Review: This one was just okay for me.
I was liking the story until about halfway through when the action slowed way down. I’m not spoiling anything you can’t get from the Amazon description—and maybe I’m outing myself as a jaded old married lady—but in particular, I could have done without the pages of reflection on the male anatomy.
The pace picks up again in the last 30 pages or so. But after no real action for so long, it seemed like everything wrapped a little too neatly.
Here’s a taste so you can decide for yourself. Gretchen is talking to her best friend, Katya, about a guy named Titus:
Later that afternoon, Sanchez the gym teacher makes us play dodgeball, which leaves bruises all over my legs. I’m not that fast, and I get hit a lot. Titus hits me twice.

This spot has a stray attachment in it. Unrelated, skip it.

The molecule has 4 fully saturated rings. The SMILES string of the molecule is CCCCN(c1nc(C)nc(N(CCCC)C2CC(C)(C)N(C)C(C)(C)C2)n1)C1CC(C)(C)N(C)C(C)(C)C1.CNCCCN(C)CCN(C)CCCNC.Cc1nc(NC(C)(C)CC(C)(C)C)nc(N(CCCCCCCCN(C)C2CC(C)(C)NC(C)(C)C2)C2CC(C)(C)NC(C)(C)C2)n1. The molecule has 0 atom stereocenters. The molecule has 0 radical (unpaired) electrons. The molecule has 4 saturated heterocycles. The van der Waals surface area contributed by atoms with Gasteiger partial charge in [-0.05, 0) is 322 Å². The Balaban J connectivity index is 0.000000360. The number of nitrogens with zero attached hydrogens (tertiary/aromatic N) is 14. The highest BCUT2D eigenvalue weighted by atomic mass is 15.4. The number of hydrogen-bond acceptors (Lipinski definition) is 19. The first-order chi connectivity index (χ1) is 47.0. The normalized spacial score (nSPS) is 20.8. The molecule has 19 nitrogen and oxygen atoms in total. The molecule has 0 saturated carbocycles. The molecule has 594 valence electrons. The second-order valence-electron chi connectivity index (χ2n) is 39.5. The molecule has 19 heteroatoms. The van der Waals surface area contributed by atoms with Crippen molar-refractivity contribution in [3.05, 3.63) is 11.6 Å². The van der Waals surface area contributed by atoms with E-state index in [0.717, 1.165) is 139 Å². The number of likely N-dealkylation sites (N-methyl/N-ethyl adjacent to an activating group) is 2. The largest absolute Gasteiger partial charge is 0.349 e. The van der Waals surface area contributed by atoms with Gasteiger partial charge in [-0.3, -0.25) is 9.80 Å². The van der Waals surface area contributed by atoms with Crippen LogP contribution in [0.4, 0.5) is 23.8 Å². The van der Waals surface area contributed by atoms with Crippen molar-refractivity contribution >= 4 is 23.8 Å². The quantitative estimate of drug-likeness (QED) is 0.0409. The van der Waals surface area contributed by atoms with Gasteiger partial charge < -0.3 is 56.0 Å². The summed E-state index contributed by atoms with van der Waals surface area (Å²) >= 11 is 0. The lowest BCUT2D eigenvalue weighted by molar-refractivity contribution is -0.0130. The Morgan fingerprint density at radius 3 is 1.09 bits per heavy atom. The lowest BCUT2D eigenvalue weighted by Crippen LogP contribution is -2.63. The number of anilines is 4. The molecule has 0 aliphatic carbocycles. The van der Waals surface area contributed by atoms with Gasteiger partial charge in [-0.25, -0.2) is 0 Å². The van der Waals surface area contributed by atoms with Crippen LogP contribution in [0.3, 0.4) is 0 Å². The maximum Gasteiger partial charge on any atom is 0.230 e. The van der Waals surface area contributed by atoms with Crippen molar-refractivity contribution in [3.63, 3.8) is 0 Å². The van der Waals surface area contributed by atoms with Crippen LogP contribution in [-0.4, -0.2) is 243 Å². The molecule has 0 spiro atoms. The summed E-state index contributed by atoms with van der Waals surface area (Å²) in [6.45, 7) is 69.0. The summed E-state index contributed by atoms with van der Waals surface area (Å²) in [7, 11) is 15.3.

“Do you think it means something?” I ask Katya after gym, sitting on the locker room bench in a towel.
Katya is naked in the shower like that’s a normal way to have a conversation. She’s washing her hair like she’s just everyday naked in front of people.
Well, we are everyday naked in front of people. Gym is five days a week, shower required. But anyway, Katya is having a naked conversation like it doesn’t even bother her, which it obviously doesn’t—even though she’s not built like a model, just regular.
The locker room is so cramped and tiny that I can feel the warm spray of her shower water on my knee as I’m sitting on the bench.
“It would have meant something if we were sixth graders,” says Katya, scrunching her eyes as she rinses out the shampoo.
“Like what would it mean?”
“You want to hear me say it?” She’s laughing.
“It would have meant that he liked you back.”
“I didn’t say I liked him,” I mutter.
Your Turn: When’s the last time you were happily trucking along in a book but then you lost interest?
Did You Like This Book? Try:
A few weeks ago, more than 75 bloggers posted their Unsung YA Heroes picks—unsung books we love and think deserve more attention from the world of YA readers.